Tuesday, November 21, 2017

Blast From the Past #3

It's November. It's NaNoWriMo. I'm an ML this year. I got revision notes back from my agent last month that I'm still working on. My husband is completely renovating our living room, right before we have a bunch of family in town for Thanksgiving. Something's gotta give, and this month it's new content for Operation Awesome. So I've picked through some of my old posts and picked out a few to feature this month.

Today I'm revisiting one of my favorite topics: Query letters! This post isn't about how to write query letters, but when to write query letters.

Friday, November 17, 2017

Lockwood & Co. TV Series!



I am so excited to find out that my favorite series, Lockwood & Co., is hopefully going to be turned into a TV series!!! Which always brings about all the questions of how well it will be done. Will they stay true to character descriptions?

Take Lucy, our main character. She's described as a bit thick about the hips, and not exactly pretty. So will a blond, skinny starlet then be cast? I hope not! Lockwood is tall and slim. George is chubby, and really likes cake (me too).

Then there's the world-building, which is fabulous. Will we see that woven into the series? Will there be references to how the Problem (ghosts after dark) has affected the entire country, and to the earliest agents (ghost hunters) that fought them? And the profitable industries that have bloomed because of the Problem (iron & lavender- ghosts can't stand either of them)?

Will we see the different agencies that employ children to fight what adults can't see? Will they be in their snazzy uniforms (I need those snazzy uniforms, I really do).

And how will the ghosts be portrayed? Truly creepy, or cheesy?

So lots of questions!! If you haven't heard of Lockwood & Co., I encourage you to check them out! Right away! Go do it!

(You know how we bookish people are about pushing their favorite books on people...) ;)


Thursday, November 16, 2017

Notes from NaNo: Week 3

Since I post here on Thursdays, I decided to use my November (aka NaNovember) posts to give all you NaNo writers some fun plot points, characters, and other to incorporate into your works-in-progress if you get stuck or fall into a writing slump. For Week Three, find the cliche associated with your horoscope sign*, flip it or subvert it or do something entirely unexpected with it, and go to town!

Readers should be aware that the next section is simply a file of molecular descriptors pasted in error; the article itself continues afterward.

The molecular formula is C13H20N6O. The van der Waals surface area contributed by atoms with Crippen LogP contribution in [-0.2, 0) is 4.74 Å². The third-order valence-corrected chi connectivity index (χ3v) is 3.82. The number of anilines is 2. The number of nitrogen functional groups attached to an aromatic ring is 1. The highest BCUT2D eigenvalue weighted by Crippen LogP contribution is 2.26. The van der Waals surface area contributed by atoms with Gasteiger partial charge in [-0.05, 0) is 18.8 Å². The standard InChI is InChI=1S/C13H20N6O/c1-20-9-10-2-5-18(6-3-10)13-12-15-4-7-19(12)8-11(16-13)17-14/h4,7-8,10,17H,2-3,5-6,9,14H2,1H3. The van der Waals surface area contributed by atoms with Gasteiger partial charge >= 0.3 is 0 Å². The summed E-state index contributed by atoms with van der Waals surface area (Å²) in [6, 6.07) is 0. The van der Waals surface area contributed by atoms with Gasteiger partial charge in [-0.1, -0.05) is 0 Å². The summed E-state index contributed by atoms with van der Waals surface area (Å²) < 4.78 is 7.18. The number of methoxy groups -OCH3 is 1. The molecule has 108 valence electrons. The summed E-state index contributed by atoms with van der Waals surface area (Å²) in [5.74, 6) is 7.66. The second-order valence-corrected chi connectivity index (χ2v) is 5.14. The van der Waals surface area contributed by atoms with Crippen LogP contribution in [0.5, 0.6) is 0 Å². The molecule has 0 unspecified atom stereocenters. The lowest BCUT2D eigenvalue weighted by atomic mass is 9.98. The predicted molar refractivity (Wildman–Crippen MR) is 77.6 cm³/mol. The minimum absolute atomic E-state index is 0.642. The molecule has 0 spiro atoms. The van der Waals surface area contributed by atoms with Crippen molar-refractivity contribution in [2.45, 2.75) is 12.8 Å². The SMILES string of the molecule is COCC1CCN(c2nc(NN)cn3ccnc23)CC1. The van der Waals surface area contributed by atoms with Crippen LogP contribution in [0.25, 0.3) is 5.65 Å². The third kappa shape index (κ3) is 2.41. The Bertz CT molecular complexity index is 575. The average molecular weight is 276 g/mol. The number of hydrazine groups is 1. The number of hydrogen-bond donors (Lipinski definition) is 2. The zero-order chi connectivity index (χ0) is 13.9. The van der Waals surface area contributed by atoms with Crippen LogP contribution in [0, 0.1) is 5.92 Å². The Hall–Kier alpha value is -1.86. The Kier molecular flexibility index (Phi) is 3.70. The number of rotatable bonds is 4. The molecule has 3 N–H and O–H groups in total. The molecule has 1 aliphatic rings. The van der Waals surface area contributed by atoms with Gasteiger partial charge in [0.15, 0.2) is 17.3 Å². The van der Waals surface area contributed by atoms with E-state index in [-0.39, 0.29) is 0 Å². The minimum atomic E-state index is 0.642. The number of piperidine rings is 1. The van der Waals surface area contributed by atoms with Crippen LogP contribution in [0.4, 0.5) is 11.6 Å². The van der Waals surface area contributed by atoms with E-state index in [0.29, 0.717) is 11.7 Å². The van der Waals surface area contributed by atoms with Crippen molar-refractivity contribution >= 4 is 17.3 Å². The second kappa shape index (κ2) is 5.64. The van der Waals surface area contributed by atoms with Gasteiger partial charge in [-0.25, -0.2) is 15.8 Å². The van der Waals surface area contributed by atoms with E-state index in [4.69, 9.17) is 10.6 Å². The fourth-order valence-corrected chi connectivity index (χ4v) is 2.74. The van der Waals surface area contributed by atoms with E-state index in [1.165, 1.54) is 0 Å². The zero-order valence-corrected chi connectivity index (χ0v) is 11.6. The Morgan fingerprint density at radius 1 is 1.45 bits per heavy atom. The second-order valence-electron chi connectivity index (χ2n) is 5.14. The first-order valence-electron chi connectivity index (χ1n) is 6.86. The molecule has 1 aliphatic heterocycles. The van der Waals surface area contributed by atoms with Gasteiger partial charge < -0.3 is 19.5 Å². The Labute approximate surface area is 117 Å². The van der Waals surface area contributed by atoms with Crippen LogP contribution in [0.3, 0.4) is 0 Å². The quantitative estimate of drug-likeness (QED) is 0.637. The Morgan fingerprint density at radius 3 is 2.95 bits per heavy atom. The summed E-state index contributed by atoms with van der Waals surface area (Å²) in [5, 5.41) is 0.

Aries: A prince saves a princess from a dragon.

Taurus: Your main character is 'the chosen one.'

Gemini: Your antagonist is a mustache-twirling, cardboard villain.

Cancer: Your main character is lamenting 'the one who got away.'

Leo: One of your female characters is different from 'all the other girls.'

Virgo: Your book starts with your main character waking up.

Libra: Your main character described themselves while looking in a mirror.

Scorpio: Your main character succeeds at everything they try.

Sagittarius: Every person your main character encounters falls in love with them.

Capricorn: Your main characters has at least one absent or neglectful parent.

Aquarius: Your main character has a dream with clear symbols that guide them through the rest of the plot.

Pisces: Your main character has no flaws and makes no mistakes.


*Note: I have no training or expertise with astrology. This is purely for fun!

Tuesday, November 14, 2017

Blast From the Past #2

It's November. It's NaNoWriMo. I'm an ML this year. I got revision notes back from my agent last month that I'm still working on. My husband is completely renovating our living room, right before we have a bunch of family in town for Thanksgiving. Something's gotta give, and this month it's new content for Operation Awesome. So I've picked through some of my old posts and picked out a few to feature this month.

If you are stuck while doing NaNo (or just stuck at all, whatever), get the brain juices flowing by doing personality tests for your characters.

Friday, November 10, 2017

Flash Fiction Contest #37



Today is National Vanilla Cupcake Day! Are you planning on indulging in a vanilla cupcake? ;) (I actually had donuts for breakfast, so I think I've had my quota of sweets today...)

Submit your flash fiction piece about a vanilla cupcake in 150 words or less for a chance to win! Rules found here.


Thursday, November 9, 2017

Notes from NaNo: Week Two

Since I post here on Thursdays, I decided to use my November (aka NaNovember) posts to give all you NaNo writers some fun plot points, characters, and other to incorporate into your works-in-progress if you get stuck or fall into a writing slump. For Week Two, find the new character associated with your horoscope sign* and go to town!


Aries: A young child with a too-large backpack.